Autism: No Laughing Matter


By Skye Schoenhoeft

It’s a Friday night, and again I find myself living out the teenage stereotype; eating crackers and scrolling through Instagram in my bed after a long week of school. Everything is going just fine until I see a video posted by one of my friends. There they are, being kooks and loudly running around campus. Just the usual. But then my friend comments at the end of the video, “God you’re autistic,” to the other person. This cut makes me sick to my stomach.

Autism is a developmental disorder that impairs social interaction and communication.  There is a wide range of people that exist within the autism spectrum, from slightly socially off to entirely nonverbal. My brother was diagnosed with autism when I was about five. I don’t remember when we learned the news, so my brother’s differences have always been a part of my life. I’d like to think that I have had a pretty typical teenage experience, but in reality, living with him has changed me in a multitude of ways. I don’t think about his differences all the time, but in the back of my mind I know his actions will always affect mine.

I was in the fourth grade when I first realized that not everyone is aware of my situation. I was in the car on the way home and my friend and her dad were joking around. In the midst of their conversation, through spurts of laughter, her dad told her that she was retarded. She giggled and shouted the same slur back at him. I sat in shocked silence. At the age of 10 I had never heard that word used before as a casual insult. I didn’t think something like that would seem funny to anyone.

Life with my brother is certainly unique. He and I still laugh, argue, collaborate, and clash, but our interactions are different than those of other siblings. To put it in perspective, I have never had a typical conversation with my brother all 14 years of his life. He is mostly nonverbal but he communicates through lines from movies he’s watched. He expresses how he feels through Disney characters’ quotes and imitations of their actions. He gets stuck on repetitive behaviors that I try my best to endure, but sometimes I want to lose it when I hear “The Incredibles” theme song for the four hundredth time that day. He gets on my nerves but I love him unconditionally. He can’t tell me himself, but I know he loves me too.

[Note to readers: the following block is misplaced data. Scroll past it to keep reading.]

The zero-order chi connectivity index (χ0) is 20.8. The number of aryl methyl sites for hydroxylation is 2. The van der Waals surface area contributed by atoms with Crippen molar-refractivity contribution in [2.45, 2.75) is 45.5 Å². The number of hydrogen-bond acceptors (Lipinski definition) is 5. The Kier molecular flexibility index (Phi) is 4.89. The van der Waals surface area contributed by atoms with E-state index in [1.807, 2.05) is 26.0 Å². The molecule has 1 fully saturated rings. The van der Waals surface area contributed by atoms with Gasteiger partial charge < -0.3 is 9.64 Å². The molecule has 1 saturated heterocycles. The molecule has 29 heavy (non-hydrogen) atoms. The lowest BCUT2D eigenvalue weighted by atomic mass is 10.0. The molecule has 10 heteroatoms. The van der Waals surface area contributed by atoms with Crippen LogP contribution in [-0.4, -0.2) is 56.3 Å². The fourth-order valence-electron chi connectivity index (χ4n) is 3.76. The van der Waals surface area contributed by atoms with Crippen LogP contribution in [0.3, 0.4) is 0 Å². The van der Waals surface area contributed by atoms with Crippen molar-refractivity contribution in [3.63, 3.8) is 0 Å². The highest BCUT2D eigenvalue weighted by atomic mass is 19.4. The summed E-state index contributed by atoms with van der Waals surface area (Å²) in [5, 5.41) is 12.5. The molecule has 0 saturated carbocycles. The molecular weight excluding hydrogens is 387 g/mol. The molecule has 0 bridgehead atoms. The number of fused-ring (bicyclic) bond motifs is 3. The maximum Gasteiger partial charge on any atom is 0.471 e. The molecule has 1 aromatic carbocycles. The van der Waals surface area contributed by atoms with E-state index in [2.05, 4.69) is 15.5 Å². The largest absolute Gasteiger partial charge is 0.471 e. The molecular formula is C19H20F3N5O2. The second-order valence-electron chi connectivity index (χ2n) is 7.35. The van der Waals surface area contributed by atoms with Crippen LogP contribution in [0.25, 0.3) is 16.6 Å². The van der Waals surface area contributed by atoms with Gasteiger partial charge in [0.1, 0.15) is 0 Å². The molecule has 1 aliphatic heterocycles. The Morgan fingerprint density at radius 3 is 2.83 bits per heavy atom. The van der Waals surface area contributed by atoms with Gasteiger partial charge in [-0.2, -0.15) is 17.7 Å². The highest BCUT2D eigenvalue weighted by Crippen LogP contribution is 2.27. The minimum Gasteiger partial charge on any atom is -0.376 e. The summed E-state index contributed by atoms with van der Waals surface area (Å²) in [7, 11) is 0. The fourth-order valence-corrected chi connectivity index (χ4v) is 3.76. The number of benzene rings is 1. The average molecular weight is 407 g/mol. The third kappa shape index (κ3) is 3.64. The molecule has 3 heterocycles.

Two years after that car ride with my friend, I remember talking to a class of third graders to bring attention to autism awareness month, which occurs every April. After a short presentation, one little girl stopped me outside and told me that she was so sorry for my brother. When she first said this I felt defensive, as if she was saying there was something wrong with him. I was only 12, so I was too young to know how I should react. In hindsight, I know this girl did not intend to offend me in any way, but her response proved that many people do not understand what it means to have autism or be close to someone that does. Yes, living with someone with autism can be difficult at times, but it does not make people who deal with these differences lesser in any way. Those of us related to, or in the autism community do not need your pity, we just deserve your attempt at understanding.

My life is different but it doesn’t seem that difficult to me. It’s the only life I have ever known. I do not envy others who may have more typical siblings because living with my brother has made me who I am today. Having someone so close to me that faces challenges makes me more aware that everyone else faces their own challenges in different ways.

I can’t speak for every special needs sibling by any means–all experiences are different. There is such a wide range in humanity, how we interpret our lives, and the abilities people have. Yet it never fails to make me want to throw something across the room when a joke is made about someone being autistic. What angers me the most is the fact that students use autism as a slanderous term even though they don’t know what it really means.

Personally, I will never feel offended if anyone asks me about my brother or my experience. In fact, I would be more than happy to answer. If people have the courage to speak up and ask questions about how people with autism see the world and how they influence the world around them, they should be appreciated for trying to educate themselves. Many issues that come up are due to people’s lack of knowledge on the subject, and autism jokes are no exception. The problem with some jokes is their content can hurt unknowingly. Whether it be a joke about something being gay, a joke about race, or a religious jab, all can hurt people more than you think. Be careful with your words because words have meaning. You never know who may be listening.